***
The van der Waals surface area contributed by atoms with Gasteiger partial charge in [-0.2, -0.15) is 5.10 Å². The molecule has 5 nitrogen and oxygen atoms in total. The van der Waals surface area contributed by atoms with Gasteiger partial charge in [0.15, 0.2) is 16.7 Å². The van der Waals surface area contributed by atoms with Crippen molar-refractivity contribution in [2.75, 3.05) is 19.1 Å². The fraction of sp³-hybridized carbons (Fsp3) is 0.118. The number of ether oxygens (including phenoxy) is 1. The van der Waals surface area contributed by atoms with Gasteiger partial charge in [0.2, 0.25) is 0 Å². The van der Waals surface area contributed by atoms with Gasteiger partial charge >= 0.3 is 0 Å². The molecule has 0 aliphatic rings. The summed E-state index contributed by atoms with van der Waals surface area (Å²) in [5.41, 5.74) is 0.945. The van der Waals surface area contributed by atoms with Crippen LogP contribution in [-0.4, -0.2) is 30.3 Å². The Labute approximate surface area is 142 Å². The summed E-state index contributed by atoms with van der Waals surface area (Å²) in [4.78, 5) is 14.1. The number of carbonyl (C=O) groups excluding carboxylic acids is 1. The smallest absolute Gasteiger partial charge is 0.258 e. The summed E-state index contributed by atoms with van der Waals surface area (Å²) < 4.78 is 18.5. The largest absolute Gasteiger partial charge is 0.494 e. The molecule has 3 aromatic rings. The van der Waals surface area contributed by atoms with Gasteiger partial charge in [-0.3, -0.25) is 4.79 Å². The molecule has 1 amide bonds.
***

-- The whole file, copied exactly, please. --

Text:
The van der Waals surface area contributed by atoms with Gasteiger partial charge in [-0.2, -0.15) is 5.10 Å². The molecule has 5 nitrogen and oxygen atoms in total. The van der Waals surface area contributed by atoms with Gasteiger partial charge in [0.15, 0.2) is 16.7 Å². The van der Waals surface area contributed by atoms with Crippen molar-refractivity contribution in [2.75, 3.05) is 19.1 Å². The fraction of sp³-hybridized carbons (Fsp3) is 0.118. The number of ether oxygens (including phenoxy) is 1. The van der Waals surface area contributed by atoms with Gasteiger partial charge in [0.2, 0.25) is 0 Å². The van der Waals surface area contributed by atoms with Gasteiger partial charge >= 0.3 is 0 Å². The molecule has 0 aliphatic rings. The summed E-state index contributed by atoms with van der Waals surface area (Å²) in [5.41, 5.74) is 0.945. The van der Waals surface area contributed by atoms with Crippen LogP contribution in [-0.4, -0.2) is 30.3 Å². The Labute approximate surface area is 142 Å². The summed E-state index contributed by atoms with van der Waals surface area (Å²) in [4.78, 5) is 14.1. The number of carbonyl (C=O) groups excluding carboxylic acids is 1. The smallest absolute Gasteiger partial charge is 0.258 e. The summed E-state index contributed by atoms with van der Waals surface area (Å²) < 4.78 is 18.5. The largest absolute Gasteiger partial charge is 0.494 e. The molecule has 3 aromatic rings. The van der Waals surface area contributed by atoms with Gasteiger partial charge in [-0.3, -0.25) is 4.79 Å². The molecule has 1 amide bonds.